How is Lady Macbeth both a strong wife and weak woman?
Lady Macbeth is both a strong wife and a weak woman at different points in Macbeth. At the beginning, she is the strong wife who knows that her husband will not be able to decide to kill the king on his own. Before he comes home, she asks the spirits to make her more like a man so she can do what needs to be done. “Come, you spirits that tend on mortal thoughts, unsex me here/ And fill me, from the crown to the toe, top-full/ of direst cruelty (Act I, Scene 5). When her husband expresses his doubts about killing the king, she goads him into changing his mind: “Art thou afear’d/ to be the same in thine own act and valor/ As thou art in desire?” (Act I, Scene 7). Lady Macbeth continues to support her husband and ensure that the murder is successful. “Infirm of purpose!/ Give me the daggers” (Act II, Scene 2). In the aftermath of the murder, Lady Macbeth is by Macbeth’s side to protect him when he is weak. “I pray you, speak not, he grows worse and worse” (Act III, Scene 4).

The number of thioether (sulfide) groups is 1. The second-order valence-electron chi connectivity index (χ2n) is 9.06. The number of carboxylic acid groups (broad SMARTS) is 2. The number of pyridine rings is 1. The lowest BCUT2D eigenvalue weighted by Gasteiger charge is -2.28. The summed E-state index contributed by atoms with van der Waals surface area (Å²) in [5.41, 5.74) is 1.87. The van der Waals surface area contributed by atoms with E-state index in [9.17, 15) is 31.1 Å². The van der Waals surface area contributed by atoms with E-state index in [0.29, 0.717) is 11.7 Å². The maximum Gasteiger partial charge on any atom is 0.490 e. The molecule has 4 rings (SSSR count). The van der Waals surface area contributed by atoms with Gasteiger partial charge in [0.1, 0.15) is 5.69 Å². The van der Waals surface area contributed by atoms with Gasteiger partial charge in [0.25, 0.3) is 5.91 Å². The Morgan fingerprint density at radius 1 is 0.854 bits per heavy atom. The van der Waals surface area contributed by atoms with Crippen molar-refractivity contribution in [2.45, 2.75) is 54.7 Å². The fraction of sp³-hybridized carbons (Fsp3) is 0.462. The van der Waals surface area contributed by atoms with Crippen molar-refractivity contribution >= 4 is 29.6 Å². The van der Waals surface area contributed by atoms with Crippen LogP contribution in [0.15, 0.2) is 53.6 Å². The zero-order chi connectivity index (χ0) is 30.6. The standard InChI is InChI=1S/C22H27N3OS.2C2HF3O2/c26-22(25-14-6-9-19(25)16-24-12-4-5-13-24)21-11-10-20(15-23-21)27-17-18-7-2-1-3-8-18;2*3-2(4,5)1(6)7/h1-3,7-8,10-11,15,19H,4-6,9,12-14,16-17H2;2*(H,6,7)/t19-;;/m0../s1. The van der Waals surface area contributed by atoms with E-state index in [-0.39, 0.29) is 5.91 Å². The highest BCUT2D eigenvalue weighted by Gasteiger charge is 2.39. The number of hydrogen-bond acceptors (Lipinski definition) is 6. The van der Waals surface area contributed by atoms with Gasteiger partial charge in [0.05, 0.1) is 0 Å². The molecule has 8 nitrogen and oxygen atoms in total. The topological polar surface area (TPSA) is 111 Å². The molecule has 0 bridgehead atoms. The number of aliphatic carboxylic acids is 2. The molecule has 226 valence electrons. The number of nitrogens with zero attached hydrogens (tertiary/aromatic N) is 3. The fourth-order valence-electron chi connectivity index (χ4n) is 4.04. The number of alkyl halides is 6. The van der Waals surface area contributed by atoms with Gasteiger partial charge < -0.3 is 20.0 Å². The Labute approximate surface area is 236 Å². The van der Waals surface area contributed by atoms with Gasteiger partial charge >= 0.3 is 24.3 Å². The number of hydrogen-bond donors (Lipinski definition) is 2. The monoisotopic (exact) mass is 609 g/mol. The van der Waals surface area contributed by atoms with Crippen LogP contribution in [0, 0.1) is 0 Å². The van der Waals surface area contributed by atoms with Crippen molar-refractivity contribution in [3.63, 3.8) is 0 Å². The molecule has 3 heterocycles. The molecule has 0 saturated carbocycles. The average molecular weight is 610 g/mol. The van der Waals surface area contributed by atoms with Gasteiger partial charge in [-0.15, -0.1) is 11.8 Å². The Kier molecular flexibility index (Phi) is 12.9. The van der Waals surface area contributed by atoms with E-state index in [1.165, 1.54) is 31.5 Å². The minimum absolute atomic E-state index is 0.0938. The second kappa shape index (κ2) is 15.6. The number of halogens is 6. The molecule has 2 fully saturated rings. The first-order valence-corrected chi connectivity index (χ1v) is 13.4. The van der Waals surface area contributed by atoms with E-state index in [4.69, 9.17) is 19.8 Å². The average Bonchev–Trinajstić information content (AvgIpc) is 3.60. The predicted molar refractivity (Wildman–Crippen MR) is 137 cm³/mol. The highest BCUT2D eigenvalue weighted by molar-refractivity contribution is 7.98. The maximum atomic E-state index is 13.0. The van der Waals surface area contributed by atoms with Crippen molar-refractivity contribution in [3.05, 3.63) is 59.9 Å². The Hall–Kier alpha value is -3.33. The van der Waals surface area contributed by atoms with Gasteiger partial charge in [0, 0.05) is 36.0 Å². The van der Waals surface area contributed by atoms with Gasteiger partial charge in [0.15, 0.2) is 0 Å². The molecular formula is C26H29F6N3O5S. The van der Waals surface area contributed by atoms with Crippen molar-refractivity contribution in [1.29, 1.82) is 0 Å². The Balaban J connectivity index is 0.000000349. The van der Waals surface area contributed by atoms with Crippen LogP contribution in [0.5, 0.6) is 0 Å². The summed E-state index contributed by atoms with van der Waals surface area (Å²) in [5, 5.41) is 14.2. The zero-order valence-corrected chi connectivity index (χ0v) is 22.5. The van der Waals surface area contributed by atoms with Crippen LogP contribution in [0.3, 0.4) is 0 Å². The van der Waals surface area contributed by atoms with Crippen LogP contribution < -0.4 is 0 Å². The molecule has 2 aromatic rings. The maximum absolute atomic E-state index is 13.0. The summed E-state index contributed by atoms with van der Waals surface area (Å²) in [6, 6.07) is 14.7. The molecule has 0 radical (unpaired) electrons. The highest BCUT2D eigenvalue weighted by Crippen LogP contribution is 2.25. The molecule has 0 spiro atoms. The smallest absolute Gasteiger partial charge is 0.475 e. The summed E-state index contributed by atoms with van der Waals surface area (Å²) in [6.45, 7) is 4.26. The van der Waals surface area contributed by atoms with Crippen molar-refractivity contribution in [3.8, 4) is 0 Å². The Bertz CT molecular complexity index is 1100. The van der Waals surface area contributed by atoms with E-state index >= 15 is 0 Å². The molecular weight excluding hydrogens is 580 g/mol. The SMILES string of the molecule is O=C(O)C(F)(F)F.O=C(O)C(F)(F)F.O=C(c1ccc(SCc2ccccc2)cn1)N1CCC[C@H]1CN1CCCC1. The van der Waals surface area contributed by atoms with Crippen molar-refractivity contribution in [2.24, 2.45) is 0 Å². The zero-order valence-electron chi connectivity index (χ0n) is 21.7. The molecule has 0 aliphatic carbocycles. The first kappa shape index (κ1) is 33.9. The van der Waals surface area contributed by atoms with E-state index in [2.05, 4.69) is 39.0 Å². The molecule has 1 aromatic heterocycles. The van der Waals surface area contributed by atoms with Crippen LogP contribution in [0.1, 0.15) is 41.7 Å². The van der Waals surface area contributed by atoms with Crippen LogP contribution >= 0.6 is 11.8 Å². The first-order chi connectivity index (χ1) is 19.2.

Lady Macbeth is also weak, although she does not see this in herself until it is too late. During the Duncan's murder, Lady Macbeth experiences a moment of weakness when she looks down at Duncan and sees he resembles her father. She is unable to kill Duncan for this reason. “Had he not resembled/ my father as he slept, I had done ‘t (Act II, Scene 2). Later in the play, Lady Macbeth realizes her guilt is keeping her from enjoying the rewards of the crown. “Nought’s had, all’s spent/ when our desire is got without content“ (Act III, Scene 2). As her husband kills more people and she recognizes that power does not make her as happy as she expected, Lady Macbeth sinks into madness and is unable to recover.